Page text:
Herman Pirchner, Jr.

The Hill

December 29, 2022


Ukrainian President Volodymyr Zelensky’s abrupt mid-December visit to Washington dominated U.S. headlines and commentaries ahead of the holiday season. Reactions predictably ranged from the trite to the trivial (focusing, for instance, on the casual way Zelensky, a leader at war, was dressed for his meetings at the White House and in Congress). But most pundits failed to ask the most important questions prompted by the Ukrainian president’s trip: What, precisely, would a durable peace between Moscow and Kyiv look like? Conversely, what conditions would be counterproductive, simply creating a tactical pause before prompting renewed Russian hostilities with Ukraine or Kremlin designs on other targets?

Even a casual reading of Russian history helps explain why this should be a paramount concern.

In 1263, the small city state of Moscow was a vassal of the Mongol Empire. Through repeated wars of aggression, it grew in size until it finally broke free of the Mongols in 1480. By the beginning of the 20th Century, additional conflicts had built an empire spanning 11 time zones, and that massive territory expanded still further under Soviet rule.

Every senior Russian official knows this history and has been taught, from an early age, that conquering foreign lands is a hallmark of national greatness. In this telling, peace is just a temporary condition — one that buys time for Moscow to become strong enough to once again make additional territories its own.

This imperial ideology was succinctly explained by Vladislav Surkov, a key Kremlin insider, who wrote in February 2019 that Russia “is growing in size and assembling land inhabited by people linked by a common heritage,” and that “this starring role was assigned to our country by world history.” In other words, as Surkov and his boss, Russian President Vladimir Putin, see it, Russian imperialism is a matter of historical destiny.

This view, widely held in elite Russian circles, has unsettled many in Europe. This is especially true in Poland and among the Baltic states, whose geography and history put them at greater risk of potential Russian aggression, despite their membership in NATO. But it is also the case for the Nordic nations of Sweden and Finland, who must now seriously consider longstanding Russian claims on their respective sovereign territories. That is why, after long remaining neutral, both countries have opted to join the Atlantic Alliance in recent months. Quite simply, they understand that the Russian imperial impulse isn’t likely to die off any time soon.

To be sure, such dreams are not unique to Russia. Imperial ideas have been slow to fade in all former empires. When they have (as in the United Kingdom and Belgium), they have done so because the country in question no longer has the political will or the military capability to maintain — let alone expand — its imperial holdings. That’s a concern, because a resource rich, nuclear armed Russia could well emerge from the current conflict with lingering imperial aspirations, thereby setting the stage for yet another conflict.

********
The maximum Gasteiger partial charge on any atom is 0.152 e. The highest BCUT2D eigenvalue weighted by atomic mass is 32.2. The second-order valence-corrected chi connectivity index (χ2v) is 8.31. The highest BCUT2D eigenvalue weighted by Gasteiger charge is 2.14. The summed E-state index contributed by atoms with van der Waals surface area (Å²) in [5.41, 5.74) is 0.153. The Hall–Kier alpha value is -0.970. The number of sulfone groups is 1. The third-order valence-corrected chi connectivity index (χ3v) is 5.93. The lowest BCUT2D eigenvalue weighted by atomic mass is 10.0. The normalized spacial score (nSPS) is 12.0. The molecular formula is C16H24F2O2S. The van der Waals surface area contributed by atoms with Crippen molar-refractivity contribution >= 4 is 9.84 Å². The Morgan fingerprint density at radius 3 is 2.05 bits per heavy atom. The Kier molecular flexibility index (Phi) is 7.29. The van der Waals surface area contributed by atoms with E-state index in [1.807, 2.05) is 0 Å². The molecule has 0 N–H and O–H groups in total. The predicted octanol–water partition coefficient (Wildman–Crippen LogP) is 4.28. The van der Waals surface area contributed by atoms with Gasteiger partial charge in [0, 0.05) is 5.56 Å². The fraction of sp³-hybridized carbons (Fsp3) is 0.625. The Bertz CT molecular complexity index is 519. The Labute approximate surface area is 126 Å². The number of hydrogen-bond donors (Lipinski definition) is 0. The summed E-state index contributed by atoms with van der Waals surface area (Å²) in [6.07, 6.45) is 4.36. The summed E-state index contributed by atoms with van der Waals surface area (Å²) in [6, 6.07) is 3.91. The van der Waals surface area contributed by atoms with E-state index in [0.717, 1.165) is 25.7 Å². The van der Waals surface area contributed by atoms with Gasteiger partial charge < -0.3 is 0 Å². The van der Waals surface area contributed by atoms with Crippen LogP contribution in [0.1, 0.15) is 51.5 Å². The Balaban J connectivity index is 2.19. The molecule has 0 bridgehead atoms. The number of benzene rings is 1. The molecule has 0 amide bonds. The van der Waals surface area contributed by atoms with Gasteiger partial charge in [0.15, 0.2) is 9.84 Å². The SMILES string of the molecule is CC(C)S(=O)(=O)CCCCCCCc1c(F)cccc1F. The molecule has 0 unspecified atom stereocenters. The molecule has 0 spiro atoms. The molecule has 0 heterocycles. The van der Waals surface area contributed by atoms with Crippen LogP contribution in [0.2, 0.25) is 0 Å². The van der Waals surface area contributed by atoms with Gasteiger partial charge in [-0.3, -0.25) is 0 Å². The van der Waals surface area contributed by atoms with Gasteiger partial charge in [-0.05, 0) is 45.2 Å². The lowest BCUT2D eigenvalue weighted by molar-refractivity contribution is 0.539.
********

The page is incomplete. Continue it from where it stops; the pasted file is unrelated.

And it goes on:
What, then, is to be done?

First, the West needs to help Ukraine regain full sovereignty over its land. Should Russia’s unprovoked aggression, war crimes, and nuclear blackmail result in unwarranted territorial gains, it would only serve to whet Russia’s appetite for more of the same. Further, if Russia is seen having emerged from the current conflict as the victor, it would strengthen the hand — and fire the imagination — of hawks in other countries. Hardliners in Iran would have added ammunition to argue for accelerating their regional designs, while China’s ruling Communist Party will see a takeover of Taiwan as more feasible. If Russia can back down the West and gain territory, these hawks will argue, why can’t we do the same?

Second, even if the peace fully restores Ukraine’s territory, the U.S. should nevertheless take the lead in developing a multilateral security architecture sufficient to deter Russian imperial impulses in the future — whether against Ukraine once more, or against other lands considered “lost” by Kremlin ideologues. Such preemptive investments would be prudent, despite the associated costs. In retrospect, if Putin knew how strongly the West would support Ukraine, would he have attacked in the first place?

Absent both, America’s financial commitments can be expected to rise sharply in the future, as Moscow parlays the lessons of its brinksmanship in Ukraine into designs on other former territories, while additional hostile nations are inspired to follow suit.

In his address before the U.S. Congress, Mr. Zelensky correctly described American aid to Ukraine as an investment in world stability. It’s a message worth heeding. Not all wisdom, after all, comes wrapped in a custom-tailored suit.


Herman Pirchner, Jr. is president of the American Foreign Policy Council in Washington, D.C.